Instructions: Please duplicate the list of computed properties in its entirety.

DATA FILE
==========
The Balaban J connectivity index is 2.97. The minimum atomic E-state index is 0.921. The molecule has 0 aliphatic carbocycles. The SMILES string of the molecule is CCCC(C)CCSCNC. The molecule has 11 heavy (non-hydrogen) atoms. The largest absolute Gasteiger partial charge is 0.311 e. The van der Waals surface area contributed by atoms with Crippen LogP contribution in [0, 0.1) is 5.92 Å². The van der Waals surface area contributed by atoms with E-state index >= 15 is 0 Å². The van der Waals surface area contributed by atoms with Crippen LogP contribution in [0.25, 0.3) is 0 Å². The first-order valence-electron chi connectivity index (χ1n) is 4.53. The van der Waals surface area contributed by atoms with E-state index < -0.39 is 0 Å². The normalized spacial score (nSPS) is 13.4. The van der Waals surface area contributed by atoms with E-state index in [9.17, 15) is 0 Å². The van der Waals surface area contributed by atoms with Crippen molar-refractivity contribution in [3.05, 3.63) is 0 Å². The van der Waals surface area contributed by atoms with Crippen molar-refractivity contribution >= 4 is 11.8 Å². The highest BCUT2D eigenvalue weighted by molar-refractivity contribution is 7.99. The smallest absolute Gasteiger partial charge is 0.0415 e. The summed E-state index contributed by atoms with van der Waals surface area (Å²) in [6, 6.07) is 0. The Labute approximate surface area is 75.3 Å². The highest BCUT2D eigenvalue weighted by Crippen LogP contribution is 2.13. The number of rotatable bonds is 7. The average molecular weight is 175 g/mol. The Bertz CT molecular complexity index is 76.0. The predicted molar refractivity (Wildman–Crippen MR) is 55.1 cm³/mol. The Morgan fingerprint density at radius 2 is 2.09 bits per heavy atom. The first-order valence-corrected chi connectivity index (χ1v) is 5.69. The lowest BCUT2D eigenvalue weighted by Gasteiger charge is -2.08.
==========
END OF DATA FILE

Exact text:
The Balaban J connectivity index is 2.97. The minimum atomic E-state index is 0.921. The molecule has 0 aliphatic carbocycles. The SMILES string of the molecule is CCCC(C)CCSCNC. The molecule has 11 heavy (non-hydrogen) atoms. The largest absolute Gasteiger partial charge is 0.311 e. The van der Waals surface area contributed by atoms with Crippen LogP contribution in [0, 0.1) is 5.92 Å². The van der Waals surface area contributed by atoms with E-state index >= 15 is 0 Å². The van der Waals surface area contributed by atoms with Crippen LogP contribution in [0.25, 0.3) is 0 Å². The first-order valence-electron chi connectivity index (χ1n) is 4.53. The van der Waals surface area contributed by atoms with E-state index < -0.39 is 0 Å². The normalized spacial score (nSPS) is 13.4. The van der Waals surface area contributed by atoms with E-state index in [9.17, 15) is 0 Å². The van der Waals surface area contributed by atoms with Crippen molar-refractivity contribution in [3.05, 3.63) is 0 Å². The van der Waals surface area contributed by atoms with Crippen molar-refractivity contribution >= 4 is 11.8 Å². The highest BCUT2D eigenvalue weighted by molar-refractivity contribution is 7.99. The smallest absolute Gasteiger partial charge is 0.0415 e. The summed E-state index contributed by atoms with van der Waals surface area (Å²) in [6, 6.07) is 0. The Labute approximate surface area is 75.3 Å². The highest BCUT2D eigenvalue weighted by Crippen LogP contribution is 2.13. The number of rotatable bonds is 7. The average molecular weight is 175 g/mol. The Bertz CT molecular complexity index is 76.0. The predicted molar refractivity (Wildman–Crippen MR) is 55.1 cm³/mol. The Morgan fingerprint density at radius 2 is 2.09 bits per heavy atom. The first-order valence-corrected chi connectivity index (χ1v) is 5.69. The lowest BCUT2D eigenvalue weighted by Gasteiger charge is -2.08.